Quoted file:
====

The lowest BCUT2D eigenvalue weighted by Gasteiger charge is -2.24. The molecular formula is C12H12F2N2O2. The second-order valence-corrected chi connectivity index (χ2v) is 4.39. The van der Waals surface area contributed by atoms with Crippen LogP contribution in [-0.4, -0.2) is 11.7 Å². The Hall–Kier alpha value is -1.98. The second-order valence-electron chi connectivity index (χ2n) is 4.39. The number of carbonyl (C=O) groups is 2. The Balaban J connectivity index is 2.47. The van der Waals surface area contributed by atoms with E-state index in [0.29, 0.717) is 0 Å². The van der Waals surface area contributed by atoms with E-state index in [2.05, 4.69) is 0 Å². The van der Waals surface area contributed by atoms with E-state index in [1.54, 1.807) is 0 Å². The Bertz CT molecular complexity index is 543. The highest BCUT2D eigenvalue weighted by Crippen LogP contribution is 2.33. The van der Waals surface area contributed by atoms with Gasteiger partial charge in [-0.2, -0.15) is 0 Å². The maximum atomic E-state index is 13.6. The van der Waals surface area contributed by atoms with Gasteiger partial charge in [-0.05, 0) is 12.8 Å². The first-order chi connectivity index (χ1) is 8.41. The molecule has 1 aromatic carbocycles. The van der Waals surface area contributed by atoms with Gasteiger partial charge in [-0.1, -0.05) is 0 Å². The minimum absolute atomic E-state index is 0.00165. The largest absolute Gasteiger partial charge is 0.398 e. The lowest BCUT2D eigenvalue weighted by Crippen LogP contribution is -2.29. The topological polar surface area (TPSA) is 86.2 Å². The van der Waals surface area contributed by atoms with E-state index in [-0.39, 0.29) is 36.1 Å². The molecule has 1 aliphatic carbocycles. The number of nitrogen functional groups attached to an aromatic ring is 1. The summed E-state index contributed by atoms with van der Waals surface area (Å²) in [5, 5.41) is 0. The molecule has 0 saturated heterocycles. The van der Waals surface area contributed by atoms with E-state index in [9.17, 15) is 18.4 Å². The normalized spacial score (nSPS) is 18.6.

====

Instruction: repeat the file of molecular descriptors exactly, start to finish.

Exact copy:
The lowest BCUT2D eigenvalue weighted by Gasteiger charge is -2.24. The molecular formula is C12H12F2N2O2. The second-order valence-corrected chi connectivity index (χ2v) is 4.39. The van der Waals surface area contributed by atoms with Crippen LogP contribution in [-0.4, -0.2) is 11.7 Å². The Hall–Kier alpha value is -1.98. The second-order valence-electron chi connectivity index (χ2n) is 4.39. The number of carbonyl (C=O) groups is 2. The Balaban J connectivity index is 2.47. The van der Waals surface area contributed by atoms with E-state index in [0.29, 0.717) is 0 Å². The van der Waals surface area contributed by atoms with E-state index in [2.05, 4.69) is 0 Å². The van der Waals surface area contributed by atoms with E-state index in [1.54, 1.807) is 0 Å². The Bertz CT molecular complexity index is 543. The highest BCUT2D eigenvalue weighted by Crippen LogP contribution is 2.33. The van der Waals surface area contributed by atoms with Gasteiger partial charge in [-0.2, -0.15) is 0 Å². The maximum atomic E-state index is 13.6. The van der Waals surface area contributed by atoms with Gasteiger partial charge in [-0.05, 0) is 12.8 Å². The first-order chi connectivity index (χ1) is 8.41. The molecule has 1 aromatic carbocycles. The van der Waals surface area contributed by atoms with Gasteiger partial charge in [-0.1, -0.05) is 0 Å². The minimum absolute atomic E-state index is 0.00165. The largest absolute Gasteiger partial charge is 0.398 e. The lowest BCUT2D eigenvalue weighted by Crippen LogP contribution is -2.29. The topological polar surface area (TPSA) is 86.2 Å². The van der Waals surface area contributed by atoms with E-state index in [-0.39, 0.29) is 36.1 Å². The molecule has 1 aliphatic carbocycles. The number of nitrogen functional groups attached to an aromatic ring is 1. The summed E-state index contributed by atoms with van der Waals surface area (Å²) in [5, 5.41) is 0. The molecule has 0 saturated heterocycles. The van der Waals surface area contributed by atoms with E-state index in [9.17, 15) is 18.4 Å². The normalized spacial score (nSPS) is 18.6.